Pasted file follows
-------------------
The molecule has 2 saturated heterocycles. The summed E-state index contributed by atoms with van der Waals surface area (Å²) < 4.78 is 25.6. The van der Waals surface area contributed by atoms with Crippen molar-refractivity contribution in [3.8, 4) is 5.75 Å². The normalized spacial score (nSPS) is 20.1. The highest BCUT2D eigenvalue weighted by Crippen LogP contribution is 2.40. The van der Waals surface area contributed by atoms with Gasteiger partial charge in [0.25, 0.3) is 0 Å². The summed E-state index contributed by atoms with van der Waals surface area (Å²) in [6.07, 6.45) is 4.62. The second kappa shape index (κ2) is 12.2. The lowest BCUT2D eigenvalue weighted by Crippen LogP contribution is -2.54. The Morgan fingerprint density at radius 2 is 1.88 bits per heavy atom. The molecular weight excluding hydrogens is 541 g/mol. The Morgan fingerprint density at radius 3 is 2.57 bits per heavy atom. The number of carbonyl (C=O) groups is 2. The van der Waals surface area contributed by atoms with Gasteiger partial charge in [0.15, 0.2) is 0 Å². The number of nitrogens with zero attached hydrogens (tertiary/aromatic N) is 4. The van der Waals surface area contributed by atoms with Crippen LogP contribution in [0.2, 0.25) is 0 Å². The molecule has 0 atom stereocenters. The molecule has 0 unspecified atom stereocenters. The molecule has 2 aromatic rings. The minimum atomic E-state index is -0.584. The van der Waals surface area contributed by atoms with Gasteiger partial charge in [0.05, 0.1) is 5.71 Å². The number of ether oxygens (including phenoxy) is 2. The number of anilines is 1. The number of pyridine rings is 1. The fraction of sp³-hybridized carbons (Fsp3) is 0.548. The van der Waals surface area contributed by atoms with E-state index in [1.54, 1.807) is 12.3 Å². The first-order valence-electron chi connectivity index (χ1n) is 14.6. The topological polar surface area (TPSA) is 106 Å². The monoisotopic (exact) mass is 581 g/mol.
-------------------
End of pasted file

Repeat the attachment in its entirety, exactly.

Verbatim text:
The molecule has 2 saturated heterocycles. The summed E-state index contributed by atoms with van der Waals surface area (Å²) < 4.78 is 25.6. The van der Waals surface area contributed by atoms with Crippen molar-refractivity contribution in [3.8, 4) is 5.75 Å². The normalized spacial score (nSPS) is 20.1. The highest BCUT2D eigenvalue weighted by Crippen LogP contribution is 2.40. The van der Waals surface area contributed by atoms with Gasteiger partial charge in [0.25, 0.3) is 0 Å². The summed E-state index contributed by atoms with van der Waals surface area (Å²) in [6.07, 6.45) is 4.62. The second kappa shape index (κ2) is 12.2. The lowest BCUT2D eigenvalue weighted by Crippen LogP contribution is -2.54. The Morgan fingerprint density at radius 2 is 1.88 bits per heavy atom. The molecular weight excluding hydrogens is 541 g/mol. The Morgan fingerprint density at radius 3 is 2.57 bits per heavy atom. The number of carbonyl (C=O) groups is 2. The van der Waals surface area contributed by atoms with Gasteiger partial charge in [0.15, 0.2) is 0 Å². The number of nitrogens with zero attached hydrogens (tertiary/aromatic N) is 4. The van der Waals surface area contributed by atoms with Crippen LogP contribution in [0.2, 0.25) is 0 Å². The molecule has 0 atom stereocenters. The molecule has 0 unspecified atom stereocenters. The molecule has 2 aromatic rings. The minimum atomic E-state index is -0.584. The van der Waals surface area contributed by atoms with Gasteiger partial charge in [0.05, 0.1) is 5.71 Å². The number of ether oxygens (including phenoxy) is 2. The number of anilines is 1. The number of pyridine rings is 1. The fraction of sp³-hybridized carbons (Fsp3) is 0.548. The van der Waals surface area contributed by atoms with E-state index in [1.54, 1.807) is 12.3 Å². The first-order valence-electron chi connectivity index (χ1n) is 14.6. The topological polar surface area (TPSA) is 106 Å². The monoisotopic (exact) mass is 581 g/mol.